I was going to call this “How to Keep Your House from Falling Down”, but didn’t want to sound overly dramatic. Back in the summer we were doing some work on the old family farm. We noticed an area in the hallway that was sagging a bit, and seemed to be kind of week. The Summer and Fall were pretty busy, so we just got around to investigating this more recently. Actually the real reason is that fixing this requires crawling under the house, and there some humongous snakes that have been seen during the warmer months. I hate snakes…unless I know where they are.
So Ann and I waited until this past weekend, when it was cold to go back down and check it out. So we loaded up the truck with some 2x8x10’s and cinder blocks and headed back down on Sunday.
Did I mention that I hate snakes? Anyway, under the house we went to find the source of the sagging floor. The crawl space under the house is REALLY TIGHT. There’s only about 18 inches of crawl space height to squirm around. Notice below, there are only 4 bricks stacked up before the beam. So I set out with a long rake trying to sweep away any leaves or critters that may get in the way.
We pressed on like a pair of Chilean miners until we found the source of the sagging floor. It was pretty obvious. See the 2 joists below. They were totally disintegrated by termites. I could literally just push my pinky finger through these floor joist support beams. Now, there are no active termites at the house, but the house was originally built in 1746, so at some point, there were termites. Like I said before, now is just our time to take care of the place for while, so we do what we can.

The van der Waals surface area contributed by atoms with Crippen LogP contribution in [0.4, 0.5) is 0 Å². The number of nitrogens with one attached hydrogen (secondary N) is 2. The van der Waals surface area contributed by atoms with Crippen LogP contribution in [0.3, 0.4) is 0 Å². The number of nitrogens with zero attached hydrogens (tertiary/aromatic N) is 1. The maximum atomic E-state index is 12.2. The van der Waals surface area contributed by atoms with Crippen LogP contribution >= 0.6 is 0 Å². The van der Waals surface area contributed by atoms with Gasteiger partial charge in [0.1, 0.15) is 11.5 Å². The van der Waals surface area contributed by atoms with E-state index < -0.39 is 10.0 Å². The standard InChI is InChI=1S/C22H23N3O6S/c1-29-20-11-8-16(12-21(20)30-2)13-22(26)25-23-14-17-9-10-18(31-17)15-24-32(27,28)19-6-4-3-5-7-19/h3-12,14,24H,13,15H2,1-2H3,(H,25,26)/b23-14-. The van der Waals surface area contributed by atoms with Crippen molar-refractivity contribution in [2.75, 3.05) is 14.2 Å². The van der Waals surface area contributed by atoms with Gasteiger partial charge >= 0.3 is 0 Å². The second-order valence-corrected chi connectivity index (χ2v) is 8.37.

Typically, to correct this, you “sister‘” another joist to the faulty one to add support. But in this situation, there was just no way to do this as the bad joist was just too far gone. Instead, what we did, was take two 2x8x10’s and nail them together, creating a 4x8x10 beam. Our plan was to use the cinder blocks as basically “new columns” for the “new beams”.
Then Ann came up with something brilliant! The cinder block and wood beams weigh a ton, especially when dragging it under the house on your belly. So she came up with the “cardboard shuttle system” to slide all the heavy stuff back and forth. There’s basically 1 rope for under the house, and 1 rope coming out of the house. The cardboard pad is to make sliding easer in the middle. Ann loads the cinder block on the cardboard from outside the house, then I pull the rope from under the house. I unload the cinder block, then Ann pulls the rope back from the outside to load another block on the cardboard. Brilliant!!
I’m sure Ann’s Dad is looking down laughing at all of our excessive uses of rope over the past year, but not as hard as I was laughing when I took this picture of Ann poking out from behind a cinder block. She’s 5’2”(and a half).
Eventually, we were able to get all of the material and ourselves dragged under the house to make the repair. We used a small car jack and 2 thinner cinder blocks to jack up each end of the ‘new joist’ so that we could move some larger cinder blocks into place as supports for the ‘new joist’.
Eventually, we were able to get two 4x8x10 beams installed like you see below with the ‘bad termite beam’ behind it. We were able to use 2 cinder blocks and some smaller wood pieces as shims to get everything level and tight.
The other important thing was not to raise the joist too much. After all, you don’t want the floor to bow or create other problems like cracked walls. We just made the floor level, so it doesn’t sag. If the ground settles(and it likely will over time), then we can always go back and add more wood shims as needed.
Thanks for Reading!